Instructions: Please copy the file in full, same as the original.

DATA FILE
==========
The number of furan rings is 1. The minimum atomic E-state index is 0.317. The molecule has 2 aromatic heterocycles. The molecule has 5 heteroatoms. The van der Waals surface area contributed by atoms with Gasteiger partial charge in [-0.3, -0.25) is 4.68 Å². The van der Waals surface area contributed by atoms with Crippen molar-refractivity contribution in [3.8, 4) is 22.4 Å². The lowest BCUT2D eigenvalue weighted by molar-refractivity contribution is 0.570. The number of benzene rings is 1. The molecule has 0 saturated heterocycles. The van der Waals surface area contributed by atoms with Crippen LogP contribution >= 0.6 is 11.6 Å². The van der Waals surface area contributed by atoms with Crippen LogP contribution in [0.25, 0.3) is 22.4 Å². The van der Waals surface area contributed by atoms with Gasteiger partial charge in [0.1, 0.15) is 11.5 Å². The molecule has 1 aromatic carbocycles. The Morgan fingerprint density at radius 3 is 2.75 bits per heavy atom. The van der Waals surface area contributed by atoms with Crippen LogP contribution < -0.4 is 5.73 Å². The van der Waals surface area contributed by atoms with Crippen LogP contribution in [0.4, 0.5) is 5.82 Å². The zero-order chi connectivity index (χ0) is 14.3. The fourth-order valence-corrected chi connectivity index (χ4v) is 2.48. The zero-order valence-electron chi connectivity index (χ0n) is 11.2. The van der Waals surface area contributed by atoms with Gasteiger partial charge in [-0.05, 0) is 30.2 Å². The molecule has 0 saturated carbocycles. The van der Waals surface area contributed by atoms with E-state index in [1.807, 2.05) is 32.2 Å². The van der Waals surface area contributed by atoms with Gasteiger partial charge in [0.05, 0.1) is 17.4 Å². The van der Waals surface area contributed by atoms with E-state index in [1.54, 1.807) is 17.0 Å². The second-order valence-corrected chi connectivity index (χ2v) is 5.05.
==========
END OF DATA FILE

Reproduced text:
The number of furan rings is 1. The minimum atomic E-state index is 0.317. The molecule has 2 aromatic heterocycles. The molecule has 5 heteroatoms. The van der Waals surface area contributed by atoms with Gasteiger partial charge in [-0.3, -0.25) is 4.68 Å². The van der Waals surface area contributed by atoms with Crippen molar-refractivity contribution in [3.8, 4) is 22.4 Å². The lowest BCUT2D eigenvalue weighted by molar-refractivity contribution is 0.570. The number of benzene rings is 1. The molecule has 0 saturated heterocycles. The van der Waals surface area contributed by atoms with Crippen LogP contribution >= 0.6 is 11.6 Å². The van der Waals surface area contributed by atoms with Crippen LogP contribution in [0.25, 0.3) is 22.4 Å². The van der Waals surface area contributed by atoms with Gasteiger partial charge in [0.1, 0.15) is 11.5 Å². The molecule has 1 aromatic carbocycles. The Morgan fingerprint density at radius 3 is 2.75 bits per heavy atom. The van der Waals surface area contributed by atoms with Crippen LogP contribution < -0.4 is 5.73 Å². The van der Waals surface area contributed by atoms with Crippen LogP contribution in [0.4, 0.5) is 5.82 Å². The zero-order chi connectivity index (χ0) is 14.3. The fourth-order valence-corrected chi connectivity index (χ4v) is 2.48. The zero-order valence-electron chi connectivity index (χ0n) is 11.2. The van der Waals surface area contributed by atoms with Gasteiger partial charge in [-0.05, 0) is 30.2 Å². The molecule has 0 saturated carbocycles. The van der Waals surface area contributed by atoms with E-state index in [1.807, 2.05) is 32.2 Å². The van der Waals surface area contributed by atoms with Gasteiger partial charge in [0.05, 0.1) is 17.4 Å². The van der Waals surface area contributed by atoms with E-state index in [1.54, 1.807) is 17.0 Å². The second-order valence-corrected chi connectivity index (χ2v) is 5.05.